Tourism in Ladakh is Turning Toxic, Quite Literally

Every once in a while, we need a break– from work, from life, from stress and from the busy hustle-bustle of the city. To find solace and to calm ourselves, we often choose to drift to faraway places. In many cases, our dream destinations are inspired not by need or word of mouth, but by the glamorous lives of film stars shown on the silver screen. While we can find many examples to support this claim if we look for them, the focus of this article shall remain limited to Rajkumar Hirani’s gem, ‘3 Idiots’. This movie told the tale of people stuck in the rut of convention, pursuing the generic courses of engineering and medicine. The twist in the tale, however, came in the form of the lead character, who decided to do what he loved, in the way he loved, and ultimately succeeded.

Towards the end of the movie, we see the climax set against the picturesque backdrop of Ladakh, where the cast’s ‘happily even after’ becomes a reality. With the film grossing over 100 crores and touching a million hearts, the story, characters, dialogues and sets remain etched in one’s memory forever. This memory drove people to Ladakh in the hope of seeing the places that contributed to the making of this masterpiece.

While Ladakh has gained national and international fame, very few people have stopped to notice that the ecology of Ladakh is unable to sustain the growing number of tourists every year. Post the release of the film, the number of tourists visiting Ladakh grew to over 6 lakhs, which was way more than what the city could sustain. The problems are multifarious: being a cold desert, Ladakh’s water sources are extremely limited– the primary source of water, in fact, are the glaciers surrounding the area. Owing to increased demand and increased usage of water, the glaciers are shrinking rapidly. Additionally, the increased development of facilities required to sustain tourists have made Ladakh fall prey to problems of metropolitan cities: a rapidly rising rate of global warming and has increased the temperature of Ladakh by about 3 degrees Celsius, while the rest of the country has seen a temperature rise of only one degree Celsius. This has also disturbed the weather cycles and rain in the desert is now short but extreme and often leads to catastrophe whenever it comes. Additionally, the traditional system of using only compost pits for waste disposal is no longer feasible, since the high volume of tourists and their sustenance demands a faster sanitation facility. Thus, sewage water is often released untreated and allowed to mix with the groundwater, polluting the scarce sources of drinking water available to locals.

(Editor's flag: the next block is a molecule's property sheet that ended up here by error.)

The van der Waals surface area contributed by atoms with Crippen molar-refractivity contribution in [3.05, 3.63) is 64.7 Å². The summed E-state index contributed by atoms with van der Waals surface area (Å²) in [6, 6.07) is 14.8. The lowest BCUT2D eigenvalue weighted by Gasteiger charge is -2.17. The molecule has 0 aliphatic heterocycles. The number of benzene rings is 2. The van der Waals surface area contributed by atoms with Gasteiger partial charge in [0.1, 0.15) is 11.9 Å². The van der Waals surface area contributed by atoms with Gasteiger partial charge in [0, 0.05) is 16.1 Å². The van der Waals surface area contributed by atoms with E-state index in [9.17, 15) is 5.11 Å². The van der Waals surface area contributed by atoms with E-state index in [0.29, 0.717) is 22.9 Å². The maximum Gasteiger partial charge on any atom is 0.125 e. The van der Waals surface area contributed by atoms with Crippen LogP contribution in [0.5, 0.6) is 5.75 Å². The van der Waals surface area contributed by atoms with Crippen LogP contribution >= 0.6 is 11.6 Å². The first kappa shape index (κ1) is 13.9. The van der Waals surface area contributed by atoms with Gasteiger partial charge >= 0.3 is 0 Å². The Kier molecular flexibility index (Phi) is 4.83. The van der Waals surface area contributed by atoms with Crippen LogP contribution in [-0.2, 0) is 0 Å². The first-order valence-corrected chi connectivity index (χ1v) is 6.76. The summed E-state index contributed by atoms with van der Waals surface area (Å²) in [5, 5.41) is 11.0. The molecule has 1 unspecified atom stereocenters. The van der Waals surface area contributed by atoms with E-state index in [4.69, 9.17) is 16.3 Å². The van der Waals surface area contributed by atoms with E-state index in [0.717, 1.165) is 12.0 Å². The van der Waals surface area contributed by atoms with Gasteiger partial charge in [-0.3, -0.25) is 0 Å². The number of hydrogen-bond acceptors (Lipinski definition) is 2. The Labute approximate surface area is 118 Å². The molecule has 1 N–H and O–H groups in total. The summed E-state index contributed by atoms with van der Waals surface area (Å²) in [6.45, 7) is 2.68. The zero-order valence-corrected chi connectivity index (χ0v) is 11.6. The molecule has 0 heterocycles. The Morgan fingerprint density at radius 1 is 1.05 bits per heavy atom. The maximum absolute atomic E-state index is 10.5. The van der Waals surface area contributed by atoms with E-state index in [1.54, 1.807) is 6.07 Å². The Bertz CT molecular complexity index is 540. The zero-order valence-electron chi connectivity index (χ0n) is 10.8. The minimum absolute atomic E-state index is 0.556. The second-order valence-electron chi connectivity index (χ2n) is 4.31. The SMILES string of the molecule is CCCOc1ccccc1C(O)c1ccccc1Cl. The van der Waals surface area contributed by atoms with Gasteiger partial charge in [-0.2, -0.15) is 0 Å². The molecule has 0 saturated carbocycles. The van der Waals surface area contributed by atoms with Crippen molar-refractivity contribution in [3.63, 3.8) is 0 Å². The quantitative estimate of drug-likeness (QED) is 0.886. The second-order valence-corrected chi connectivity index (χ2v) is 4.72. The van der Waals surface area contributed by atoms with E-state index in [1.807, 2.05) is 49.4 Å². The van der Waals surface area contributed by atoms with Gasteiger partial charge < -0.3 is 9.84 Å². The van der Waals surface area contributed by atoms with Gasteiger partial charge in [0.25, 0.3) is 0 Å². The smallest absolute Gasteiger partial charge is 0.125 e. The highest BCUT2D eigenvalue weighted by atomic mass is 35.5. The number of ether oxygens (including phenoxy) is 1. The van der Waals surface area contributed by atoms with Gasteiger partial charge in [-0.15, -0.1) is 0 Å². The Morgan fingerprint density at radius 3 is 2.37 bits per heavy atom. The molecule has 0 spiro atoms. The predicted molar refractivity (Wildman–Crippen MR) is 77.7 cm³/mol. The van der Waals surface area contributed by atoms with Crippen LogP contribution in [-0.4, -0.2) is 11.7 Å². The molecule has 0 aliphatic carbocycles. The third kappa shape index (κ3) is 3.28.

Solid waste disposal too, poses a massive problem. Since adequate facilities to dispose of waste are unavailable in Ladakh, waste is often deposited in massive landfills on the outskirts of the city. Moreover, basic necessities such as food and packaged drinking water necessary to host tourists are unavailable locally and have to be brought from neighbouring cities and states. This coupled with the need to dispose off the remains of these water bottles, food containers etc. has led to an increase in the need for transportation, thus increasing air pollution and further deteriorating the ecology of the region.

However, the problem does not simply end at tourists and tourism causing trouble. Tourism has helped boost the economy of the region and has improved the standard of living of the locals. Therefore, it has now become unfeasible to impose a blanket ban on tourism in the region. What Ladakh needs now are ore sustainable solutions, eco-friendly products, proper facilities for transportation that do not pose adverse effects for the environment, and more sensitive tourists. The visitors of the region need to understand the risk that the land and the ecology are currently facing and act accordingly, so as to avoid, or at least minimize the adverse effects of their visit, and reduce their carbon footprint.

Ladakh is indeed a beautiful place and to keep it so, continuous and untiring efforts are required from everyone involved in the region.

Contributed by Kuhikaa

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